Java Double Brace Initialization

Java double brace initialization is defined as creating and initializing the objects in a single step, normally done in multiple steps. They are done using double curly braces.

1. Create and Initialize without Double Braces

In Java, every time we have to use a collection (List, Set or Map) in our code, we have to perform the following actions-

  • Declare a variable for a temporary collection
  • Create a new empty collection and store a reference to it in the variable
  • Put things into the collection
  • Pass the collection to the method

In the following example, we are creating a Set of Strings and adding 3 string values to the set:

Set<String> params = new HashSet<>();

params.add("one");
params.add("two");
params.add("three");

2. Using Double Brace Initialization

Let us see another easy way of doing it using double braces. The syntax to use the double brace feature is obscure and not easily understood at the first sight:

Set<String> params = new HashSet<String>() {
  {
    add("one");
    add("two");
    add("three");
  }
};

3. How does Double Brace Initialization Work?

Let us understand how this works. The first brace creates a new anonymous inner class. These inner classes are capable of accessing the behavior of their parent class. So, in our case, we are actually creating a subclass of HashSet class, so this inner class is capable of using add() method.

And the second set of braces are nothing but instance initializers. If you remind core java concepts, you can easily associate instance initializer blocks with static initializers due to a similar brace-like structure. The only difference is that a static initializer is added with the static keyword and is run only once, no matter how many objects you create.

4. Alternate Approaches

4.1. Java 9 Stream Factory Methods

Java 9 has brought a lot of factory methods that can be used to create and initialize the Java collections in a single statement. It can be an alternative and preferred approach if you are using Java 9 or later. It eliminates the necessity of double brace initialization.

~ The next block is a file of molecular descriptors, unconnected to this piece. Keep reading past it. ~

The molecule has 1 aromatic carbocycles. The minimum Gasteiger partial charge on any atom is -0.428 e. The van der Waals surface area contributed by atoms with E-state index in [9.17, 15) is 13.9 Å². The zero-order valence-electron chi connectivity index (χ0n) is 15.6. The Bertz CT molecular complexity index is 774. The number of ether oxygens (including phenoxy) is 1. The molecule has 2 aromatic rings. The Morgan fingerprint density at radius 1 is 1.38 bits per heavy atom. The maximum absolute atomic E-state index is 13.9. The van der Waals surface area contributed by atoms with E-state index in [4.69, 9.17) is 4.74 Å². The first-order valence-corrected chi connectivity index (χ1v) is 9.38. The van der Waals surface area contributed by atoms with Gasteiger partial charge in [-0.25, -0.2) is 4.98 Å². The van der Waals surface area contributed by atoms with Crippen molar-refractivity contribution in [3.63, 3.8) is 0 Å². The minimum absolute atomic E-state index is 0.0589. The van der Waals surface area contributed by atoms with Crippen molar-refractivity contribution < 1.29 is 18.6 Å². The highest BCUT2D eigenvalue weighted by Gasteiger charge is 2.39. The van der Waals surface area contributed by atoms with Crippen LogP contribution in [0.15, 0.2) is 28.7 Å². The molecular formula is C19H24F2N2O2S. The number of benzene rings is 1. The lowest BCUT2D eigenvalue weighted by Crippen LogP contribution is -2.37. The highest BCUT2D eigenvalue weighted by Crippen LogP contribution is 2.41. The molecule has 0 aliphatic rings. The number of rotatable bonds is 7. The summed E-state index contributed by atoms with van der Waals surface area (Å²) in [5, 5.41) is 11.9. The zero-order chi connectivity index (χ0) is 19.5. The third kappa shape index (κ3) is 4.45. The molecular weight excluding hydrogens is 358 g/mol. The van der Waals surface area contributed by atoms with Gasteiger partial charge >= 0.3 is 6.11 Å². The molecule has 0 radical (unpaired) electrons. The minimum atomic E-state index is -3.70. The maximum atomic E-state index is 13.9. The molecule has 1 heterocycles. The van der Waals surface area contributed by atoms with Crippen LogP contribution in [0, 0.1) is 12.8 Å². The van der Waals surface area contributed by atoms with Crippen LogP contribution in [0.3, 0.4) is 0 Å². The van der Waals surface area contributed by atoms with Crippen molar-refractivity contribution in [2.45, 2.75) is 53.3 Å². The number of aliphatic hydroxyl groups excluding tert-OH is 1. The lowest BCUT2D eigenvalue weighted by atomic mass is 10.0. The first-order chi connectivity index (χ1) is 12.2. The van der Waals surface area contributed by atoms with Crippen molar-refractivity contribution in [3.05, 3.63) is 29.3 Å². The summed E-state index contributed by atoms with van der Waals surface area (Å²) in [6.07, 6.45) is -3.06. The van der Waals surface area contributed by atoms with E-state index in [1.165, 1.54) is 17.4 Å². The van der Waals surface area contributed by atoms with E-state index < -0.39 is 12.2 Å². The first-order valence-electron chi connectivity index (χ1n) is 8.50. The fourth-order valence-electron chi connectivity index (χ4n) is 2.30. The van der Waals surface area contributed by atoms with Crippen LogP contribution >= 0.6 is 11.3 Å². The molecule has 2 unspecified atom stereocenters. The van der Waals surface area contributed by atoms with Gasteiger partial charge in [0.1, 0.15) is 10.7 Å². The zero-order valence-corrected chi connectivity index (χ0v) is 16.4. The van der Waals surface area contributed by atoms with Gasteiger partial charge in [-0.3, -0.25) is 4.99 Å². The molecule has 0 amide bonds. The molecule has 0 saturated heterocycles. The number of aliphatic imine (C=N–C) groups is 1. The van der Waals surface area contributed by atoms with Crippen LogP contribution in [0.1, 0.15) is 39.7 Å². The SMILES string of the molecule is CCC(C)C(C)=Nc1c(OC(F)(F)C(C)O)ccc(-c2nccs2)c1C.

The following is an example of creating the instances of Map, List and Set using the double braces.

List<String> names = List.of("lokesh", "rohit", "alex");
 
Set<String> names = Set.of("Lokesh", "Amit", "John");
 
Map<String, String> names = Map.ofEntries(
                        Map.entry("1", "Lokesh"),
                        Map.entry("2", "Amit"),
                        Map.entry("3", "Brian"));

4.2. Java 8 Stream Collectors

Since Java 8, you can find similar use cases in form of Streams API. It provides a number of useful collectors that can collect the Stream elements into a variety of Collection types.

Set<String> names = Stream.of("one", "two", "three").collect(collectingAndThen(toSet(),Collections::unmodifiableSet ));

5. Limitations

  • Classes initialized with double braces are basically inner classes. So we can create them for all other classes until they are not final.
  • Such classes should not be used where equals() method is not explicitly modified to use them because mostly equals() method checks for class equality also.
  • You should always keep in mind that initializers are run before constructors (but not before super-class constructors).
  • The instance of the anonymous class that you have created contains a synthetic reference to the enclosing object. If you serialize the collection you will also serialize everything in the outer class.

6. Conclusion

In this Java tutorial, we learned to use the double brace initialization and differentiate it from the standard initialization that creates a lot of boilerplate code. We learned the limitations of the double braces and how to use the alternate approaches to have the same result but with more robust code.

Happy Learning !!

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